Innovation Strategy in media – Strategy Planning. Trends to watch.
View from the Top: Arcus Innovation Leaders Series. How business leaders use innovative approaches to shape their strategy plans. An interview with Mr. Roger Dunbar, VP Digital Media & Business Development at The Globe and Mail. Mr. Dunbar says that innovation is not ideation. What you need is a structure wrapped around everything so that organizations can actually implement those ideas. When there’s no structured process, things can get frustrating, ideas get lost, good people leave.
Read the Arcus Innovation Leaders Report.
What does it take to innovate? Arcus Consulting Group has launched a major initiative to explore growth and innovation as key elements of corporate and business unit strategy. A majority of executives say it involves a pervasive corporate culture, deeper customer insight and a comprehensive strategy that will enable an organization to offer its customers important added value. They say such steps reduce costs, increase sales and achieve higher earnings. But how does one come up with new solutions, and can innovation really be part of a strategy plan? Arcus’ multi-industry survey of senior executives found that of all the challenges companies face in this area, the biggest challenge is finding ways to create a “culture of innovation”.
Arcus research indicates doing so means that you need to be surrounded by highly talented people. It also means finding a way to transmit your passion to them, so they will buy into your vision of the future, perform at the highest possible levels, and come up with innovative solutions to the challenges of achieving the vision. No surprise, then, that the topic of innovation has been gaining ground as CEOs seek to incorporate concepts like a “culture of innovation” into their assessments of a company’s long-term value.
Arcus: Is innovation something that you think we are good at, or what kind of challenges do you think Canada faces?
Mr. Dunbar: I think relatively speaking, Canada is quite innovative in general, but given the size of the population, the relative size to a country like the United States, we have seen innovation in particular categories be more successful than others. So I think health sciences, for example, has seen a great deal of innovation, whether it’s the Bay Crest Hospital and their research into Alzheimer’s or into memory and aging.
I think they’re very much world class in terms of their advancements in their area of focus. In the same way, Princess Margaret and others are world-class in terms of their innovation in areas like cancer research or in other categories of health. So I think that is a good example of where Canadians are in the lead or very much a part of the leading development of treatment, cures, etc. I think some of the other areas where we probably are leading-edge, is in areas like culture – not necessarily the mainstream or in terms of maybe film or other more popular types of entertainment – as well as in dance and in theatre.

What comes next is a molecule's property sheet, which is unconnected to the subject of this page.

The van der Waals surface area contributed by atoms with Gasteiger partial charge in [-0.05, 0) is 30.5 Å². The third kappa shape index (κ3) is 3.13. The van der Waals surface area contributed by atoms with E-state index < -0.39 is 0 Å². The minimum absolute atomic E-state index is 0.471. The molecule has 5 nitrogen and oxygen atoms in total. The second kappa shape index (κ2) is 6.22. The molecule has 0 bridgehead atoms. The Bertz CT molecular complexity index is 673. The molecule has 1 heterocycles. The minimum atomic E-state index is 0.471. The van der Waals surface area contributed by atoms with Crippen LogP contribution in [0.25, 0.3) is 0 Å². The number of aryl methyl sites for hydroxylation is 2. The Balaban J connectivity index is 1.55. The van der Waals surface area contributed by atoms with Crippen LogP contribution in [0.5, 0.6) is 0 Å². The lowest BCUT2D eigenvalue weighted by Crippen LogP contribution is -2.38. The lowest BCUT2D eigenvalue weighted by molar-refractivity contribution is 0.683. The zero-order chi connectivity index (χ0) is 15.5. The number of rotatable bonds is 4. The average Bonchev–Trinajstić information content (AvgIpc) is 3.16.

I think we are very innovative in terms of how we approach the creation of works of art. I don’t know whether the country is more left-brained or right-brained, but mathematics, engineering, chemistry and some of the physics, are some of the various areas we are very strong in. I think Canada is absolutely a very innovative country overall, certainly relatively speaking, and we have developed specialties in certain areas. Perhaps not as high-profile; we’re not leaders in pop culture, that’s the United States, but perhaps some things that are a little more math-oriented. We absolutely have a lot of capable, bright people in this country, making a lot of great things.
Arcus: So Culture and healthcare would be two separate areas. Healthcare and technology seem to be at the top of your list. Culture is quite unique. Marketing and technology for the media are also prominent.
Mr. Dunbar: Sure. I think this is an area is where having a very large audience is beneficial, unlike healthcare, physics or the other areas of possible innovations. There isn’t a lot of innovation in Canadian media, in my opinion, because the audience isn’t there, and when there is a lack of audience like this, it’s very hard to find the resources necessary to drive innovation and investment.
Arcus: Would you say scale is an issue?
MR. DUNBAR: Scale is certainly an issue, especially in our particular space. You need the ability to, let’s say, develop a website, or a mobile offering. If I have ten times the audience, I can capitalize that investment over a much larger population. So to build a great website is half a million dollars or a million dollars. If I’ve got an audience ten times that size and I’m able to capitalize it over that audience, then that initial production investment isn’t so daunting – if I’ve got a tenth of that, to capitalize on…